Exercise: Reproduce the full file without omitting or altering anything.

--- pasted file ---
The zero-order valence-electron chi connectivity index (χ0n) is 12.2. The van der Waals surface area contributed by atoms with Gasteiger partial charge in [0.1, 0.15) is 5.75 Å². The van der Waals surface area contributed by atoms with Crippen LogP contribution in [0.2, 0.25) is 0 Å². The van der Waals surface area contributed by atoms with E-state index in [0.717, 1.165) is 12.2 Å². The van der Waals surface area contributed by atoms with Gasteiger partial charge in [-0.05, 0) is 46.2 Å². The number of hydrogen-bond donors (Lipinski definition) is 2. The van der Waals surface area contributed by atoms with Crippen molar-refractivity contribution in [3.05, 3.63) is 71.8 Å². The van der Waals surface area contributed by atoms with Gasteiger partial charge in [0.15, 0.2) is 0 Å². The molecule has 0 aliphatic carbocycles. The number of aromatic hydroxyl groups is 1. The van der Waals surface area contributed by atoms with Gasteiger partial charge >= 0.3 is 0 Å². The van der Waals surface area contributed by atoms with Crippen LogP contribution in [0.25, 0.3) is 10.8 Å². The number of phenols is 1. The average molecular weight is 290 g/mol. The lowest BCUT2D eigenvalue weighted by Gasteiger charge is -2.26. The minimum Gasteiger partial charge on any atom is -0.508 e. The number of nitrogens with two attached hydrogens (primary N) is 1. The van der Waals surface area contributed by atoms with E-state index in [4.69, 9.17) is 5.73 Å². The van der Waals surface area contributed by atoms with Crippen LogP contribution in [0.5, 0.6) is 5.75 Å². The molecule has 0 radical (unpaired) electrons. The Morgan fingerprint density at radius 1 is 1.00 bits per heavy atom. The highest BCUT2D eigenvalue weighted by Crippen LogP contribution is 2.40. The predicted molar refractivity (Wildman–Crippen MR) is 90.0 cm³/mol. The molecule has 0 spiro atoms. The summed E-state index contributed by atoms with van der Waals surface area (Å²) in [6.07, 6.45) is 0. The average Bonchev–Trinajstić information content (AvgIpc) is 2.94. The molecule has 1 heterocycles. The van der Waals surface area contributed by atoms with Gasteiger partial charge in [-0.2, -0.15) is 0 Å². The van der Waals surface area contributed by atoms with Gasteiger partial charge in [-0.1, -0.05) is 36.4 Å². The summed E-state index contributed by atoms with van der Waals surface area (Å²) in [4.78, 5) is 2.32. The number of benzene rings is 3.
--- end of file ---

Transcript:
The zero-order valence-electron chi connectivity index (χ0n) is 12.2. The van der Waals surface area contributed by atoms with Gasteiger partial charge in [0.1, 0.15) is 5.75 Å². The van der Waals surface area contributed by atoms with Crippen LogP contribution in [0.2, 0.25) is 0 Å². The van der Waals surface area contributed by atoms with E-state index in [0.717, 1.165) is 12.2 Å². The van der Waals surface area contributed by atoms with Gasteiger partial charge in [-0.05, 0) is 46.2 Å². The number of hydrogen-bond donors (Lipinski definition) is 2. The van der Waals surface area contributed by atoms with Crippen molar-refractivity contribution in [3.05, 3.63) is 71.8 Å². The van der Waals surface area contributed by atoms with Gasteiger partial charge in [0.15, 0.2) is 0 Å². The molecule has 0 aliphatic carbocycles. The number of aromatic hydroxyl groups is 1. The van der Waals surface area contributed by atoms with Gasteiger partial charge >= 0.3 is 0 Å². The van der Waals surface area contributed by atoms with Crippen LogP contribution in [0.25, 0.3) is 10.8 Å². The number of phenols is 1. The average molecular weight is 290 g/mol. The lowest BCUT2D eigenvalue weighted by Gasteiger charge is -2.26. The minimum Gasteiger partial charge on any atom is -0.508 e. The number of nitrogens with two attached hydrogens (primary N) is 1. The van der Waals surface area contributed by atoms with E-state index in [4.69, 9.17) is 5.73 Å². The van der Waals surface area contributed by atoms with Crippen LogP contribution in [0.5, 0.6) is 5.75 Å². The molecule has 0 radical (unpaired) electrons. The Morgan fingerprint density at radius 1 is 1.00 bits per heavy atom. The highest BCUT2D eigenvalue weighted by Crippen LogP contribution is 2.40. The predicted molar refractivity (Wildman–Crippen MR) is 90.0 cm³/mol. The molecule has 0 spiro atoms. The summed E-state index contributed by atoms with van der Waals surface area (Å²) in [6.07, 6.45) is 0. The average Bonchev–Trinajstić information content (AvgIpc) is 2.94. The molecule has 1 heterocycles. The van der Waals surface area contributed by atoms with Gasteiger partial charge in [-0.2, -0.15) is 0 Å². The van der Waals surface area contributed by atoms with Gasteiger partial charge in [-0.1, -0.05) is 36.4 Å². The summed E-state index contributed by atoms with van der Waals surface area (Å²) in [4.78, 5) is 2.32. The number of benzene rings is 3.